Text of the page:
From its in-your-face looks to its eat-you-alive performance, the Honda Civic Type R has always been the Rottweiler of the hot hatch world, barking with aggression even standing still, eating red meat for breakfast and going from nothing to DEFCON 1 in the blink of an eye.
The new version largely sticks to that template, and even uses the same turbocharged 2.0-litre engine as its predecessor – albeit tuned to produce 316bhp rather than 306bhp. But that’s no handicap: the engine was one of the high points of the old Type R.
Instead, the biggest negatives were its rock-hard suspension and overly track-focused driving manners. So, have those shortcomings been addressed? To find out, we’re comparing the new and old car side-by-side.
Honda Civic Type R new vs old – styling
You don't have to be a Type R fanatic to spot the family resemblance. Angry face? Check. Gaping air vents? Yep. Oversized rear wing? Of course. Neither car is for shy and retiring types.
That said, the new Type R's hot hatch jewellery is better integrated, looking like it was designed at the same time as the rest of the Civic range, rather than stuck on later as an afterthought. And it's a longer, lower and wider car, which makes it look even sportier.
Honda Civic Type R new vs old – engines and driving
While the old Type R was a teeth-rattler, the new one isn't. Indeed, when you put the suspension in Comfort mode it's relatively soothing at all speeds, not only compared with its predecessor, but also the Ford Focus RS. True, the Volkswagen Golf R still rounds off road scars better, but it’s no longer a matter of chalk and cheese.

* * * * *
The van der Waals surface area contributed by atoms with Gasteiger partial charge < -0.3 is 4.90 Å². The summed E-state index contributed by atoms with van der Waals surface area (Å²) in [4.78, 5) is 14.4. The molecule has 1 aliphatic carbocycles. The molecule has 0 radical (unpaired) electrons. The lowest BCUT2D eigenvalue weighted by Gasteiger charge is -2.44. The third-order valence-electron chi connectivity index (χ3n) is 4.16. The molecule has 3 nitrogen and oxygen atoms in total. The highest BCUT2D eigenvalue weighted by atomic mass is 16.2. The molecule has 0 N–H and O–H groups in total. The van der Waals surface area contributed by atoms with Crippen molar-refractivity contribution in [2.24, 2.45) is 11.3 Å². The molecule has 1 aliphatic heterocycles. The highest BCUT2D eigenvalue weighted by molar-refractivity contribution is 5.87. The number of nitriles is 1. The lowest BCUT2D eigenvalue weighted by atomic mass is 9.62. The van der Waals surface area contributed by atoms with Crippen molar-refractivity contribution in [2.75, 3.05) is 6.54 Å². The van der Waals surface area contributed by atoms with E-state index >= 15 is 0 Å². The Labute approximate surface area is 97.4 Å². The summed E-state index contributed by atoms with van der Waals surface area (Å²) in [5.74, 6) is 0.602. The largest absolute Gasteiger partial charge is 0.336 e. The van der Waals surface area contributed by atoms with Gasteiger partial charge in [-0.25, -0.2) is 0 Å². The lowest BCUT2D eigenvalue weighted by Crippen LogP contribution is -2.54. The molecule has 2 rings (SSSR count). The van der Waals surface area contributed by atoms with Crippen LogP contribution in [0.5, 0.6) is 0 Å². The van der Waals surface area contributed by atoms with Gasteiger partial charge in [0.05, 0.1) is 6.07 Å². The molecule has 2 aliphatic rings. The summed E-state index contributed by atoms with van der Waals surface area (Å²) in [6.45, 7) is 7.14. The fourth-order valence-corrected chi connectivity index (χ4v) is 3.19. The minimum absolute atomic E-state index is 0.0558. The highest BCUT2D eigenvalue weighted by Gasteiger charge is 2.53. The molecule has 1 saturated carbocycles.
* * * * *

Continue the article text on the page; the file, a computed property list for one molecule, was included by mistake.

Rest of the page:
You can also ratchet things up in the new Type R by switching to Sport or the stiffest +R setting, although the latter is really only for track days.
We drove the car on road and track, and either demonstrates that the new Type R is at least as much fun as its predecessor. On the way into a corner, the firm brake pedal is reassuring and, more importantly, effective at scrubbing off speed. And even in Comfort mode, body control is sublime, so the car doesn't lean discernibly and it's now less likely to get forced off-line by spiky mid-corner bumps.
The steering is still quick off-centre, too, without feeling nervous, so you can tip the car in to turns and feel the front tyres reacting keenly. Meanwhile, the feedback streaming up through the steering wheel is pivotal in letting you gauge the amount of exploitable grip left.
Finally, there's the engine. If 316bhp sounds puny next to the 345bhp the Focus RS musters, believe us, the Civic Type R won’t leave you wanting. Get past the momentary lag before the turbo kicks in and there’s competitive thrust, allied to a free-revving character that most its rival can’t match.
Page 1 of 3